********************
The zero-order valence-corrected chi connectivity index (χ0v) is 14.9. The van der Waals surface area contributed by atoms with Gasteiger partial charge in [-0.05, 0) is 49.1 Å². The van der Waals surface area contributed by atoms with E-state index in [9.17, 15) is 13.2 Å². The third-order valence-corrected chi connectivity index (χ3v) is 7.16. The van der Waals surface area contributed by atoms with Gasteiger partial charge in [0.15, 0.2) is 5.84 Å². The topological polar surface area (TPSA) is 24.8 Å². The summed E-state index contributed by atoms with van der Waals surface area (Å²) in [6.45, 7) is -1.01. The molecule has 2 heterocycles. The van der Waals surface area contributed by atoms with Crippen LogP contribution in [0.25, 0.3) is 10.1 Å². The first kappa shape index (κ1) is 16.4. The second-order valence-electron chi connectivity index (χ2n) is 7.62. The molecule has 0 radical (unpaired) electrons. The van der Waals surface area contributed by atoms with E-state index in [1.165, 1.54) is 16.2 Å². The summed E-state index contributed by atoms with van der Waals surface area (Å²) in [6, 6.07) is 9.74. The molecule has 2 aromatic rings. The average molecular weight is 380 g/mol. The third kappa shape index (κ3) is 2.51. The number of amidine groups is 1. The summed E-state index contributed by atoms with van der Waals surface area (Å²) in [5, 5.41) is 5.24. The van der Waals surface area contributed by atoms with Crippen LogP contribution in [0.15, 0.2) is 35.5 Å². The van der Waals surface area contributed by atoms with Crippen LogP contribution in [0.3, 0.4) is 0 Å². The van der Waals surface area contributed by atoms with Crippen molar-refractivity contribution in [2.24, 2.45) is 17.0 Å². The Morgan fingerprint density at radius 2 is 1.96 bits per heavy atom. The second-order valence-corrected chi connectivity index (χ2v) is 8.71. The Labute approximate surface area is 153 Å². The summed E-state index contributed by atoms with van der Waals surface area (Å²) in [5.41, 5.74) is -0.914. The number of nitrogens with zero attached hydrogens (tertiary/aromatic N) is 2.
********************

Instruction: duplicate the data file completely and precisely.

The zero-order valence-corrected chi connectivity index (χ0v) is 14.9. The van der Waals surface area contributed by atoms with Gasteiger partial charge in [-0.05, 0) is 49.1 Å². The van der Waals surface area contributed by atoms with E-state index in [9.17, 15) is 13.2 Å². The third-order valence-corrected chi connectivity index (χ3v) is 7.16. The van der Waals surface area contributed by atoms with Gasteiger partial charge in [0.15, 0.2) is 5.84 Å². The topological polar surface area (TPSA) is 24.8 Å². The summed E-state index contributed by atoms with van der Waals surface area (Å²) in [6.45, 7) is -1.01. The molecule has 2 heterocycles. The van der Waals surface area contributed by atoms with Crippen LogP contribution in [0.25, 0.3) is 10.1 Å². The first kappa shape index (κ1) is 16.4. The second-order valence-electron chi connectivity index (χ2n) is 7.62. The molecule has 0 radical (unpaired) electrons. The van der Waals surface area contributed by atoms with E-state index in [1.165, 1.54) is 16.2 Å². The summed E-state index contributed by atoms with van der Waals surface area (Å²) in [6, 6.07) is 9.74. The molecule has 2 aromatic rings. The average molecular weight is 380 g/mol. The third kappa shape index (κ3) is 2.51. The number of amidine groups is 1. The summed E-state index contributed by atoms with van der Waals surface area (Å²) in [5, 5.41) is 5.24. The van der Waals surface area contributed by atoms with Crippen LogP contribution in [0.15, 0.2) is 35.5 Å². The van der Waals surface area contributed by atoms with Crippen LogP contribution in [0.3, 0.4) is 0 Å². The van der Waals surface area contributed by atoms with Crippen molar-refractivity contribution in [2.24, 2.45) is 17.0 Å². The Morgan fingerprint density at radius 2 is 1.96 bits per heavy atom. The second-order valence-corrected chi connectivity index (χ2v) is 8.71. The Labute approximate surface area is 153 Å². The summed E-state index contributed by atoms with van der Waals surface area (Å²) in [5.41, 5.74) is -0.914. The number of nitrogens with zero attached hydrogens (tertiary/aromatic N) is 2.